Representation defined. The definition in ¶6.2 of form 3.3 provides for a per capita at each generation method of allocation, which is consistent with the definition of representation in EPIC. If a per stirpes method of allocation is desired, the definition of representation in ¶6.2 should be altered accordingly. See the definition of per stirpes in MCL 700.2718.
Child and descendant defined. Under EPIC, adoptees are included under the definitions of child, grandchild, heir, descendant, beneficiary, or any equivalent term unless a contrary intent appears in the will or other estate-planning document. MCL 700.2707; In re Estates of Leggett, 424 Mich
77, 378 NW2d 467 (1985), cert denied sub nom Papalini v Fithian, 476 US 1171 (1986). If the testator is not the adopting parent, an adopted individual is not considered the child of the adopting parent unless the adopted individual lived while a minor as a regular member of the household of the adopting parent. MCL 700.2707(3). A child conceived and born before a marriage is deemed born in wedlock for purposes of intestate succession if his or her parents marry after the child’s conception or birth. MCL 700.2114. If the testator desires that stepchildren be treated as children for the purposes of the will or that certain
children or descendants be excluded for the purposes of the will, ¶6.3 of form 3.3 should be altered accordingly to express these desires (see §3.18 for related discussion).
J. Signing the Document
The attestation clause provided in form 3.3 both reflects observance of the formalities EPIC requires for a will and satisfies the requirements for making a will self-proved. See MCL 700.2502, .2504. The statute provides that a will may be simultaneously executed, attested, and
made self-proved by acknowledgment of the will by the testator and two witnesses’ sworn statements, each made before a notary public (who is not the testator or one of the witnesses) using the statutory language. As an alternative, a will may be made self-proved without the presence of a notary public if the testator and two witnesses sign written statements declaring under penalty for perjury under the law of the State of Michigan the facts regarding the testator and the formalities observed at the signing of the will.
If you prefer this approach, you should replace the attestation clause in form 3.3 with the following:
, the testator, sign my name to this document on [date]
. I declare under penalty for perjury under the law of the State of Michigan that the following statements are true: this document is my will; I sign it willingly; I sign it as my voluntary act for the purposes
expressed in this will; and I am 18 years of age or older, under no constraint or undue influence, and have sufficient mental capacity to make this will.
, the witnesses, sign our names to this document on [date]
. We declare under penalty for perjury under the law of the State of Michigan that all of the following statements are true: the individual signing this document as the testator signs the document as [his / her]
signs it willingly, and executes it as [his / her]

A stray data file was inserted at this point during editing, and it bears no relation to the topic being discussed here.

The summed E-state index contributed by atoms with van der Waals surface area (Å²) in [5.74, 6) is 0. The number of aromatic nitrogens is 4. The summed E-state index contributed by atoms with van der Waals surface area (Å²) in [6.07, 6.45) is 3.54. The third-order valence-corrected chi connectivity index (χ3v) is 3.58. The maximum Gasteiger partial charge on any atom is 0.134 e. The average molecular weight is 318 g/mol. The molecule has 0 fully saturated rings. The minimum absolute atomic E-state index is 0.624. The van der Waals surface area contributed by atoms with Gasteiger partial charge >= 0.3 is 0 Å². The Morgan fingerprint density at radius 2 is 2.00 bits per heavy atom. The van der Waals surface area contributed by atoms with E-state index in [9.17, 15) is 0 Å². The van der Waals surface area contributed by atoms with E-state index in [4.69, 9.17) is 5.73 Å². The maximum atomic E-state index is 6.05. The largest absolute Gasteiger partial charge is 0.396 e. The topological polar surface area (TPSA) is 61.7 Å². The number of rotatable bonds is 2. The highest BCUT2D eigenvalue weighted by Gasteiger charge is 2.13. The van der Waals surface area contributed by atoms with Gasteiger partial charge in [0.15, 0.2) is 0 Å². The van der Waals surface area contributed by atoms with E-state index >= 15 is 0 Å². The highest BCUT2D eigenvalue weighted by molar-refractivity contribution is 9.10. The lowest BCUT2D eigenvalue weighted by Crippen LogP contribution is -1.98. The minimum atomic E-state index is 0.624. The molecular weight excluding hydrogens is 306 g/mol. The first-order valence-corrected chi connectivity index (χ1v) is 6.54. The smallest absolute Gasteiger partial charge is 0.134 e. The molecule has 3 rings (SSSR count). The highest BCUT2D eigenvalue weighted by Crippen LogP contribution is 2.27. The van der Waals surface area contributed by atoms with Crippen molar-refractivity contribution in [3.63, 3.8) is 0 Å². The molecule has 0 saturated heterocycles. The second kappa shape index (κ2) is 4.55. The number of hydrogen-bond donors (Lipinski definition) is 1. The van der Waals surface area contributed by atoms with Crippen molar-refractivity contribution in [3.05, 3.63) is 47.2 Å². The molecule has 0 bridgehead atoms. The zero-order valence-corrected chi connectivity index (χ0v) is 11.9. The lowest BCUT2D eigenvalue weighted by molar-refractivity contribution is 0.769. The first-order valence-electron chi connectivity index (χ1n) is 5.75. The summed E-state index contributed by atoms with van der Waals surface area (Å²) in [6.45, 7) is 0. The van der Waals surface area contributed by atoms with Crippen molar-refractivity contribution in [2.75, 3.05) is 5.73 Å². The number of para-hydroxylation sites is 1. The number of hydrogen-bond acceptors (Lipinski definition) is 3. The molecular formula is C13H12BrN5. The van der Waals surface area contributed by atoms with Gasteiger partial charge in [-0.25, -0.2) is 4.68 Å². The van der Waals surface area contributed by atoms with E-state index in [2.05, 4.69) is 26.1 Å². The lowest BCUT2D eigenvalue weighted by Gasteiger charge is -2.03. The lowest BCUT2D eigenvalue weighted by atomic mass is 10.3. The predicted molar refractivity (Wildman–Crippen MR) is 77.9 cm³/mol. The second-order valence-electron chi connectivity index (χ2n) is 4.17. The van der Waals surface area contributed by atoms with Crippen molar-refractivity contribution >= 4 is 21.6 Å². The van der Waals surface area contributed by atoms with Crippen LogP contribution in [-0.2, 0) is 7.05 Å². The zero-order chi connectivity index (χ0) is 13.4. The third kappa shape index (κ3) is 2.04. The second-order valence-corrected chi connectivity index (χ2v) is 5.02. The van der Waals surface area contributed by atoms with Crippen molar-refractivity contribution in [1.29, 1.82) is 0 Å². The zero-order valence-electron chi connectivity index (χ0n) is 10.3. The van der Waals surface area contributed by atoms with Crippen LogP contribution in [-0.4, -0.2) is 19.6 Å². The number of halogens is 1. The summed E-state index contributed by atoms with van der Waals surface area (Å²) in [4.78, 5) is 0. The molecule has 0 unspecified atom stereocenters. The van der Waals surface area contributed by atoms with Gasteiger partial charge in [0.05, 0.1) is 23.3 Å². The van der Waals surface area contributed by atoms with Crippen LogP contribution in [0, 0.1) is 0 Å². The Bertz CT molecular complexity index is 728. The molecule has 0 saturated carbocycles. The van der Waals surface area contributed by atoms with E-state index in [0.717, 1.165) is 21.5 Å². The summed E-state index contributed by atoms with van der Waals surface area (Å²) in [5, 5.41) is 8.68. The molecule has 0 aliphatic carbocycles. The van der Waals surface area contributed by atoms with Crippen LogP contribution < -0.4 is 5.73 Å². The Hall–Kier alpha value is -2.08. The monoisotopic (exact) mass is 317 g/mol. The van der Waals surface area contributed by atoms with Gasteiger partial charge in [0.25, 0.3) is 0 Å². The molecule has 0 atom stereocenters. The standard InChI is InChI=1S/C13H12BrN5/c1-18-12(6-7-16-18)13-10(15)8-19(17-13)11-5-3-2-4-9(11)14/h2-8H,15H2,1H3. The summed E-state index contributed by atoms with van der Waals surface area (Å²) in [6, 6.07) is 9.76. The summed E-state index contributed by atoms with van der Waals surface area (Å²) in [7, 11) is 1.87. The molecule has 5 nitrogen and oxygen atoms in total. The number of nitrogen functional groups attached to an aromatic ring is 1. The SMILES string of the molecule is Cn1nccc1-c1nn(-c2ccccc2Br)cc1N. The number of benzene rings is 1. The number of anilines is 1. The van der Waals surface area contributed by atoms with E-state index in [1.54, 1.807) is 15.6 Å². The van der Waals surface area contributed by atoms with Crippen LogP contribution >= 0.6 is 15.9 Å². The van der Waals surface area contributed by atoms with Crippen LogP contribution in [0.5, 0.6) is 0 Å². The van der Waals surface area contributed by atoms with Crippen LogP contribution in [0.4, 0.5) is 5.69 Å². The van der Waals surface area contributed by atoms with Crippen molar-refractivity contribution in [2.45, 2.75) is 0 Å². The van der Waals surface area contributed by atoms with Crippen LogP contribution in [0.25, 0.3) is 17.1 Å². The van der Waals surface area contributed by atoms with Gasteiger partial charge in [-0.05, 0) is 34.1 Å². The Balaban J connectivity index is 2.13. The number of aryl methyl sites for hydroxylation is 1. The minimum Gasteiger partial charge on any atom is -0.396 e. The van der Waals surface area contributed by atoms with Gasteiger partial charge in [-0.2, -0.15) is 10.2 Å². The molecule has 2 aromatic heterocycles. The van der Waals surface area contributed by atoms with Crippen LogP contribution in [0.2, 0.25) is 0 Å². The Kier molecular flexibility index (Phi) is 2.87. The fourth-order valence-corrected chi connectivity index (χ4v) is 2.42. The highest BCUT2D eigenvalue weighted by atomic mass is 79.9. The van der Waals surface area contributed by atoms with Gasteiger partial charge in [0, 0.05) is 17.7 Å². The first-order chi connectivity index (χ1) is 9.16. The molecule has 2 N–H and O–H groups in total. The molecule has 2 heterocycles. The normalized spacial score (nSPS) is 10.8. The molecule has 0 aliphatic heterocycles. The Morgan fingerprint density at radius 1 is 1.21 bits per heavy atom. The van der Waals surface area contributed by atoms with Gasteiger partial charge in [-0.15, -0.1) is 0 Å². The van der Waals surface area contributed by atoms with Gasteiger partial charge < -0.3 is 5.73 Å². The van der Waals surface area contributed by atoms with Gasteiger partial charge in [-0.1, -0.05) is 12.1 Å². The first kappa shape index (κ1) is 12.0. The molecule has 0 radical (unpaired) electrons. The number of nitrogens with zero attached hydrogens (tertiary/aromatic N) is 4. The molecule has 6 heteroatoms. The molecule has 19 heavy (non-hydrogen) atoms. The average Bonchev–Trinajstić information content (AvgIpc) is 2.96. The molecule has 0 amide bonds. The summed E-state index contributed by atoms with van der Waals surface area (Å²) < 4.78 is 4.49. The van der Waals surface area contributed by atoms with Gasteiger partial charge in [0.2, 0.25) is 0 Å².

voluntary act for the purposes expressed in this will; each of us, in the testator’s presence, signs this will as witness to the testator’s signing; and, to the best of our knowledge, the testator is 18 years of age or older, under no constraint or undue influence, and has sufficient mental capacity to make this will.
[Witness name and address]
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[Witness name and address]
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MCL 700.2504(1). In addition, wills may be made self-proved after execution and codicils may be self-proved. MCL 700.2504(2)–(3). Making a will self-proved precludes the necessity for the testimony of a witness when the will is offered for probate in a
formal proceeding. Otherwise, the will can be contested like any other will, for all reasons except signature requirements. Wills that are not self-proved may be admitted to informal or formal probate without the need for witness testimony. See MCL 700.3303(3), .3406(2).
Although not required, you may wish to have the testator sign each page of the will. This precaution would make insertion of substitute pages almost impossible. Having the witnesses print their names and addresses anticipates the practical problem of identifying and locating them if their testimony is required at the testator’s death.
Drafting Inter Vivos Trusts
A. In General
Form 3.2 is a prototype inter vivos trust agreement using the marital deduction and bypassing family trusts. Given the scope of this chapter, by necessity, the sample trust agreement is relatively simple. The multitude of dispositive and administrative provisions that could be included in a trust agreement is limited only by the drafter’s imagination (and the client’s willingness to fund the endeavor). The following sections will reference
portions of that sample trust agreement or present optional or alternative language with very general commentary on each portion. The emphasis of this section is on drafting, not tax or estate planning. Use the material as both a starting point for drafting and as a general introduction to trusts.
B. Introductory Clause